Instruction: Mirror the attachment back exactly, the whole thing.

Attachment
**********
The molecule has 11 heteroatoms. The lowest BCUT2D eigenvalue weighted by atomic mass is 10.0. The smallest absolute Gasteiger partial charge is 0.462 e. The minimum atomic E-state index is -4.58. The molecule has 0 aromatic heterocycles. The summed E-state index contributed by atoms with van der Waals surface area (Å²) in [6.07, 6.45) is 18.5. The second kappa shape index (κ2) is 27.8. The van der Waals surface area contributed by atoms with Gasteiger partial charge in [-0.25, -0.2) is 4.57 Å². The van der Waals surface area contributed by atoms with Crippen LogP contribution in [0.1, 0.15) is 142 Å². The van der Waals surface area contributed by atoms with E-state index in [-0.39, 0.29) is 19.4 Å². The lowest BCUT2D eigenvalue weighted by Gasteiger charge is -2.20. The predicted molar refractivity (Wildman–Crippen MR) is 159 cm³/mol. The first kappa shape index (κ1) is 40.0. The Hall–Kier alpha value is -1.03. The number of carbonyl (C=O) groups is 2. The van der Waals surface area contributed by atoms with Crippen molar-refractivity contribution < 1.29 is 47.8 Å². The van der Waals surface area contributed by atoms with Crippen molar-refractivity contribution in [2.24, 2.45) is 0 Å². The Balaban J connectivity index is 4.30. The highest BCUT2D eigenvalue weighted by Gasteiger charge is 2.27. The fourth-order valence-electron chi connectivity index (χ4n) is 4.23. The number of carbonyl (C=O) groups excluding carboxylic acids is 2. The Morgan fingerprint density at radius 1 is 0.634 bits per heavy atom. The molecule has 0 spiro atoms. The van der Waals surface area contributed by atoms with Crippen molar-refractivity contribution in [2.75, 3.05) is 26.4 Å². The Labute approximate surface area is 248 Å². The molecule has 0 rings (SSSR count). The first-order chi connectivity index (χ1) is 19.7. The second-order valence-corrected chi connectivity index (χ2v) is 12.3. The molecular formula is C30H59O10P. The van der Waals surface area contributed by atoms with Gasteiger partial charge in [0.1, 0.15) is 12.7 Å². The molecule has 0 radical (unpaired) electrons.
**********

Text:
The molecule has 11 heteroatoms. The lowest BCUT2D eigenvalue weighted by atomic mass is 10.0. The smallest absolute Gasteiger partial charge is 0.462 e. The minimum atomic E-state index is -4.58. The molecule has 0 aromatic heterocycles. The summed E-state index contributed by atoms with van der Waals surface area (Å²) in [6.07, 6.45) is 18.5. The second kappa shape index (κ2) is 27.8. The van der Waals surface area contributed by atoms with Gasteiger partial charge in [-0.25, -0.2) is 4.57 Å². The van der Waals surface area contributed by atoms with Crippen LogP contribution in [0.1, 0.15) is 142 Å². The van der Waals surface area contributed by atoms with E-state index in [-0.39, 0.29) is 19.4 Å². The lowest BCUT2D eigenvalue weighted by Gasteiger charge is -2.20. The predicted molar refractivity (Wildman–Crippen MR) is 159 cm³/mol. The first kappa shape index (κ1) is 40.0. The Hall–Kier alpha value is -1.03. The number of carbonyl (C=O) groups is 2. The van der Waals surface area contributed by atoms with Crippen molar-refractivity contribution < 1.29 is 47.8 Å². The van der Waals surface area contributed by atoms with Crippen molar-refractivity contribution in [2.24, 2.45) is 0 Å². The Balaban J connectivity index is 4.30. The highest BCUT2D eigenvalue weighted by Gasteiger charge is 2.27. The fourth-order valence-electron chi connectivity index (χ4n) is 4.23. The number of carbonyl (C=O) groups excluding carboxylic acids is 2. The Morgan fingerprint density at radius 1 is 0.634 bits per heavy atom. The molecule has 0 spiro atoms. The van der Waals surface area contributed by atoms with Crippen molar-refractivity contribution in [2.75, 3.05) is 26.4 Å². The Labute approximate surface area is 248 Å². The molecule has 0 rings (SSSR count). The first-order chi connectivity index (χ1) is 19.7. The second-order valence-corrected chi connectivity index (χ2v) is 12.3. The molecular formula is C30H59O10P. The van der Waals surface area contributed by atoms with Gasteiger partial charge in [0.1, 0.15) is 12.7 Å². The molecule has 0 radical (unpaired) electrons.